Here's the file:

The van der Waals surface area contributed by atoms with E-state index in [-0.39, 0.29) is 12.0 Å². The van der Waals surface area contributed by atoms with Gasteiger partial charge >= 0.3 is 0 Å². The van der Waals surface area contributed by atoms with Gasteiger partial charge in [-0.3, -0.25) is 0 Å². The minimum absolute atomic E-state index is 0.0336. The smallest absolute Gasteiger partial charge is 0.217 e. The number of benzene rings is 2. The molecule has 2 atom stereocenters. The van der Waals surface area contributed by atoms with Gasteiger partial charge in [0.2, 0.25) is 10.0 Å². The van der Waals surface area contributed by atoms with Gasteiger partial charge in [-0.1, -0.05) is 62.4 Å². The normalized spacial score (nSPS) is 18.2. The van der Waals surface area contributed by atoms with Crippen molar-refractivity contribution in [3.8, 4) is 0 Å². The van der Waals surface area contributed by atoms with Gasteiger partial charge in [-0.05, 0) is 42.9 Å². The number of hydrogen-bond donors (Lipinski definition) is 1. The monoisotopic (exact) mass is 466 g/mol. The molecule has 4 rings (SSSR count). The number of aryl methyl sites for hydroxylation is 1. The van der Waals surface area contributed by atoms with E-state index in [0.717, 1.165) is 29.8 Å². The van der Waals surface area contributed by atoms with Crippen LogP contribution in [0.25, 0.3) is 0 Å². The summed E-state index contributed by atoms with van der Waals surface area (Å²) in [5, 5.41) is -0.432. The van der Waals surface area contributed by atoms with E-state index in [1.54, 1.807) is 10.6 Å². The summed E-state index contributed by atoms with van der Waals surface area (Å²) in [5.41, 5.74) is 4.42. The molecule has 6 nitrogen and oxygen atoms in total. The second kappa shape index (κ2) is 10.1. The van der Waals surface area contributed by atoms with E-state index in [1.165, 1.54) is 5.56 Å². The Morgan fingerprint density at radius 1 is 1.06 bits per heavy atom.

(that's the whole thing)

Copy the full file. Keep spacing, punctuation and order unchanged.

The van der Waals surface area contributed by atoms with E-state index in [-0.39, 0.29) is 12.0 Å². The van der Waals surface area contributed by atoms with Gasteiger partial charge >= 0.3 is 0 Å². The van der Waals surface area contributed by atoms with Gasteiger partial charge in [-0.3, -0.25) is 0 Å². The minimum absolute atomic E-state index is 0.0336. The smallest absolute Gasteiger partial charge is 0.217 e. The number of benzene rings is 2. The molecule has 2 atom stereocenters. The van der Waals surface area contributed by atoms with Gasteiger partial charge in [0.2, 0.25) is 10.0 Å². The van der Waals surface area contributed by atoms with Gasteiger partial charge in [-0.1, -0.05) is 62.4 Å². The normalized spacial score (nSPS) is 18.2. The van der Waals surface area contributed by atoms with Crippen molar-refractivity contribution in [3.8, 4) is 0 Å². The van der Waals surface area contributed by atoms with Gasteiger partial charge in [-0.05, 0) is 42.9 Å². The number of hydrogen-bond donors (Lipinski definition) is 1. The monoisotopic (exact) mass is 466 g/mol. The molecule has 4 rings (SSSR count). The number of aryl methyl sites for hydroxylation is 1. The van der Waals surface area contributed by atoms with E-state index in [0.717, 1.165) is 29.8 Å². The van der Waals surface area contributed by atoms with Crippen LogP contribution in [0.25, 0.3) is 0 Å². The summed E-state index contributed by atoms with van der Waals surface area (Å²) in [5, 5.41) is -0.432. The van der Waals surface area contributed by atoms with E-state index in [1.54, 1.807) is 10.6 Å². The summed E-state index contributed by atoms with van der Waals surface area (Å²) in [5.41, 5.74) is 4.42. The molecule has 6 nitrogen and oxygen atoms in total. The second kappa shape index (κ2) is 10.1. The van der Waals surface area contributed by atoms with E-state index in [1.165, 1.54) is 5.56 Å². The Morgan fingerprint density at radius 1 is 1.06 bits per heavy atom.